THE FOREIGN VOYAGE OF ERLING WRY-NECK.
Erling hight the son of Kyrping-Worm and Ragnhilda the daughter of Sveinki Steinar's son. Kyrping-Worm was a son of Sweyn, Sweyn's son, Erlend's son of Gerdi. The mother of Worm was Ragna a daughter of earl Worm Eilif's son, and Ingibjorg the daughter of earl Finn Arni's son. The mother of earl Worm was Ragnhilda a daughter of earl Hacon the mighty. Erling was a wise man and a great friend of king Ingi, and with his advice Erling got to wife Christine the daughter of king Sigurd and queen Malmfrid. Erling had his home at Studla in South Hordeland. Erling fared out of the land and with him Eindrid the young and many more liegemen still; they had picked crews. They busked them to fare to Jewry and fared west across the sea to the Orkneys. The leader of that voyage was earl Rognvald-Kali and along with him bishop William. And they had in all out of the Orkneys fifteen ships. First they sailed to the Southern isles (sic.) and thence west to France; and afterwards by that way which king Sigurd Jewry-farer had fared out to Nörva-Sound, and they harried far and wide in heathen Spain. A little after they had sailed through the Sound Eindrid the young parted from them, and those who followed him, with six ships, and they fared to Micklegarth. But earl Rognvald and Erling and their men fell on a Dromond alone on the sea, and ran up to her with nine ships and fought against them. But at last they ran their war-snakes under the Dromond; then the heathen men hurled down on them weapons and stones and pots full of boiling pitch and oil. Erling lay with his ship nearest in under the Dromond, and the shower of weapons of the heathen fell beyond that ship. Erling and his men hewed holes in the Dromond, some below under water, some up on the sides, so that they got in there. So says Thorbjorn Wrynick-Skald in Erling's Dirge.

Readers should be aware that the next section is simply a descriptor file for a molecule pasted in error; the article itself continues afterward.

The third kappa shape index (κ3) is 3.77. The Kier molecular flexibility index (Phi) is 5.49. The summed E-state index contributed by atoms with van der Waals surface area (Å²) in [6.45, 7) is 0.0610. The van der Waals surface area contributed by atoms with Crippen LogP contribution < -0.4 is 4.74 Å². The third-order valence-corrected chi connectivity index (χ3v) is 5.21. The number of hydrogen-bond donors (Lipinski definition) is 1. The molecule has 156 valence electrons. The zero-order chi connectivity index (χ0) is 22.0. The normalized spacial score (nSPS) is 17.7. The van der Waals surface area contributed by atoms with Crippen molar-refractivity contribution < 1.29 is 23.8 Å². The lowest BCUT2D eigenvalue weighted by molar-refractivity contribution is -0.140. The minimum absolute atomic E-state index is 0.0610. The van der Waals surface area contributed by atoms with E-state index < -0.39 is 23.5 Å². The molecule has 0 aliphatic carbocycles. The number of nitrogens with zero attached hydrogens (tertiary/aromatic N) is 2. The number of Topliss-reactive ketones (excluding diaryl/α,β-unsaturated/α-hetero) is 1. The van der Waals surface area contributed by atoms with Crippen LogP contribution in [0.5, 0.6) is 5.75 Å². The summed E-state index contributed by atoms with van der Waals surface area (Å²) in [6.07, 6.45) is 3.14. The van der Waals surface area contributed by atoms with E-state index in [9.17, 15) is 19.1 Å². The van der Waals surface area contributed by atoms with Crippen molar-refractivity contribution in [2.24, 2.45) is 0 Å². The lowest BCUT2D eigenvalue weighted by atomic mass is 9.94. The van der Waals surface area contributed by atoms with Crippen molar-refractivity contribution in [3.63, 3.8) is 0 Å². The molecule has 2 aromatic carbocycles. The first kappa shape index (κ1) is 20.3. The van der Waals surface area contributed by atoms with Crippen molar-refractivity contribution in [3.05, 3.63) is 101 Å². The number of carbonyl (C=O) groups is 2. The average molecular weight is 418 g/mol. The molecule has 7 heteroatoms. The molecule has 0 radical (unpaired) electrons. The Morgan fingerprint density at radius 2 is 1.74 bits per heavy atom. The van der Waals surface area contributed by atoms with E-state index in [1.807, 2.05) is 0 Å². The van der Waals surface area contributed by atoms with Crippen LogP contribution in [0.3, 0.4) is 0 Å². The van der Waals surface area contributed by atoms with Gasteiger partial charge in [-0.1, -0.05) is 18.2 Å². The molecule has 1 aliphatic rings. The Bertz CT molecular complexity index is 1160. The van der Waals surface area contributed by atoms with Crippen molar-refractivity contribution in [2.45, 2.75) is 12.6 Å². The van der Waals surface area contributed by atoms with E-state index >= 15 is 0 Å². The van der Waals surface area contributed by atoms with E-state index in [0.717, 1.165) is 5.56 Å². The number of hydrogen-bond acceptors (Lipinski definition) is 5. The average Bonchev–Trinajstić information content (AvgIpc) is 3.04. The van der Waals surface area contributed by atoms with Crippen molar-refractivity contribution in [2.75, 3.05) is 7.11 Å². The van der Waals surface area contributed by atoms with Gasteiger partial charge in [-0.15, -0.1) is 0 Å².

"Fearless then the Northmen bold
Hewed with axe-edge gaps in hold;
That was daring! while the wights
Who sate the eagles (1) saw strange sights,
As they gazed down on each stroke
That fell on iron binding oak;
Till the skimmer of the seas
Felt the shock in all her knees."
Audun the red was the name of that man, Erling's bowman, who first boarded the Dromond. They won the Dromond, and slew there countless men; and took very much goods; and won a splendid victory. Earl Rognvald and Erling, who was afterwards called "wry-neck," came in that voyage to Jewry-land, and out as far as the river Jordan. Then they turned back from abroad across the sea, and fared to Micklegarth. There they left their ships. They fared from abroad the landway, and held on safe and sound till they came to Norway. And their voyage was very much praised. Erling was thought afterwards a much greater man than before, both for his journey and for his wedding. He was a sage in wit, wealthy, and great in his kinsmen, and a good speaker; he leant most in all friendship to king Ingi of all those brothers.
6. To ch. 99. (ch. 20 of king Ingi's Saga, from the Hkr, Hulda, and Hrokkin-skinna).